I feel brotherly toward him, as if we had made some mutual contract way back in the mists of time, yet I’m old enough to be his father. We hugged in the middle of the street – much to the interest of onlookers – and looked at each other for a long moment. I knew he felt some relief that I was back and had probably wondered whether he would see me here again. Foreigners come and go, saying they will return, but only a few reappear.

Hope Flowers had started as a kindergarten in 1984 and by the late 1990s it was a school with 500 pupils. It shrank after 2000 during the second intifada, as the Palestinian economy tanked and hardship set in, but now the school is growing again and a community development centre was started in 2004. I’d been working with the school from Britain, running its website, writing and editing grant proposals, newsletters and outreach material. Now, one aim of my trip to the school was to re-work the website, then perhaps to edit some teacher-training manuals, possibly even help Ibrahim start writing a book about peace education. That was the idea.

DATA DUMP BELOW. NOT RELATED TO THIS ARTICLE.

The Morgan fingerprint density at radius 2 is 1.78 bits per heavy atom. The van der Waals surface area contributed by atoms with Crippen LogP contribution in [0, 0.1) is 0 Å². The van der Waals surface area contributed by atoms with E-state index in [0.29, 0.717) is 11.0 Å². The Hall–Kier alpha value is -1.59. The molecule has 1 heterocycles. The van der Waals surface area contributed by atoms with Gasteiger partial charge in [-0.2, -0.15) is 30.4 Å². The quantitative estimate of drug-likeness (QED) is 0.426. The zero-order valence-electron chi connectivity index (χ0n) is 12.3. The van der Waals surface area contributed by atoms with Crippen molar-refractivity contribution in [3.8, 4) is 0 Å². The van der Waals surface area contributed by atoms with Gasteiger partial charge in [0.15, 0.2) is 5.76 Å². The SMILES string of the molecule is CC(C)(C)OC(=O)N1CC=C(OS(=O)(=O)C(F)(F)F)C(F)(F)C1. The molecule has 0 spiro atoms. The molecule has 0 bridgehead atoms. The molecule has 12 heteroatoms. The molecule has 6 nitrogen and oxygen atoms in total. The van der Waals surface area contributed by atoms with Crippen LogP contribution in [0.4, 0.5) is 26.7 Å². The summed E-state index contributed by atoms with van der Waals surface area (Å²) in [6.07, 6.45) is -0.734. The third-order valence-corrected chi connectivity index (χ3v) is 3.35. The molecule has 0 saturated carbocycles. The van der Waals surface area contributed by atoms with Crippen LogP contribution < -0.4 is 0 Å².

The story of the Issa family and Hope Flowers is poignant. Ibrahim’s father Hussein, an advocate of non-violence, found himself in a dilemma some years ago when Ibrahim narrowly escaped paralysis, shot through the back by Israeli soldiers. Later, Ibrahim saw Palestinian radicals accuse his father of treason because of his commitment to reconciliation. The family was under attack from both Israeli troops and Palestinian radicals. Ibrahim knew the situation was complex but, to quote him, “The most painful thing for me as a child was that I couldn’t recognise the difference between a peace activist and a collaborator – it took years until I did. Palestinian radical groups also couldn’t recognise it. When I grew up I started to see the difference”. But some Palestinian radicals and Israeli Zionists still don’t see that difference, and this makes life risky for people who work for reconciliation.